Coexistent diaphragmatic herniation and eventration: Embryologic rationale for therapeutic interventions

Lewis J. Kaplan, Charles F. Bellows, Glenn J.R. Whitman, Anne U. Barnes

Research output: Contribution to journalArticlepeer-review

1 Scopus citations


Diaphragmatic herniation and eventration are distinct entities that may be congenital or acquired and rarely occur simultaneously. Safe patient care requires differentiation of the two processes. We present an adult patient with coexistent diaphragmatic herniation and eventration to demonstrate the embryologic basis of the two conditions, elucidate the diagnosis, and discuss safe therapeutic intervention. Herniation indicates a structural defect in an otherwise normal diaphragm. Eventration applies to defective muscular content or innervation in a structurally intact diaphragm. Normal diaphragmatic structure and development may be understood as the sum of four component parts: septum transversum, pleuroperitoneal membranes, dorsal mesentery, and striated muscle masses. A failure of myoblast migration and, therefore, neural innervation on the right can produce ipsilateral eventration and a hiatus hernia. During the course of laparotomy for an unrelated process such as acute calculous cholecystitis, hernia repair should be avoided so as to avoid injury to the normal contralateral phrenic nerve, the posterior branch of which being particularly vulnerable. By depriving the patient of innervation to the only functional hemidiaphragm, contralateral neural injury can result inacute respiratory paralysis and patient mortality. © 1994 Wiley‐Liss, Inc.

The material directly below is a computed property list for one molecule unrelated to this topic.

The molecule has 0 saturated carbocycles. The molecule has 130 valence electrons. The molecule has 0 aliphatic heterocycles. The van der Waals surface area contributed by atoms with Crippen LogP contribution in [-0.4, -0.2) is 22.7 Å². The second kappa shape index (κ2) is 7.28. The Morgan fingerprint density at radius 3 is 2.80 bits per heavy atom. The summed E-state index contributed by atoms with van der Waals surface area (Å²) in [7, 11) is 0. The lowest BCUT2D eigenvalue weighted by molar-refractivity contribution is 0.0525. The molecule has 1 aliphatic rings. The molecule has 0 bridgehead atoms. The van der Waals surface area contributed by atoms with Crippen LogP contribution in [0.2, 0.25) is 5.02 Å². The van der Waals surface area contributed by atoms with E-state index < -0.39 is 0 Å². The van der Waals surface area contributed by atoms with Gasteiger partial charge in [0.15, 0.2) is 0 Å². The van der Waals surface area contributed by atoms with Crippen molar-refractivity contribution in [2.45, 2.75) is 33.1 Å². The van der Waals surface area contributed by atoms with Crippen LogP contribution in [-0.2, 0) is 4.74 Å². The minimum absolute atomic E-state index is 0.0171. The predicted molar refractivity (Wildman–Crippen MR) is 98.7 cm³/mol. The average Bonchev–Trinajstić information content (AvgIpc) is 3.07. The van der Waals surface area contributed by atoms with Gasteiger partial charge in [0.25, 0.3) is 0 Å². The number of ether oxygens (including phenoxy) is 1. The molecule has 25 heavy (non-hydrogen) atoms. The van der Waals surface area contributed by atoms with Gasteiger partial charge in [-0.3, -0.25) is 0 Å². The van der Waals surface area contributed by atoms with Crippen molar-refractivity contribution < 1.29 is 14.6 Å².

Original languageEnglish (US)
Pages (from-to)143-151
Number of pages9
JournalClinical Anatomy
Issue number3
StatePublished - 1994
Externally publishedYes


  • diaphragm
  • eventration
  • herniation
  • hiatus hernia
  • phrenic nerve

ASJC Scopus subject areas

  • Anatomy
  • Histology


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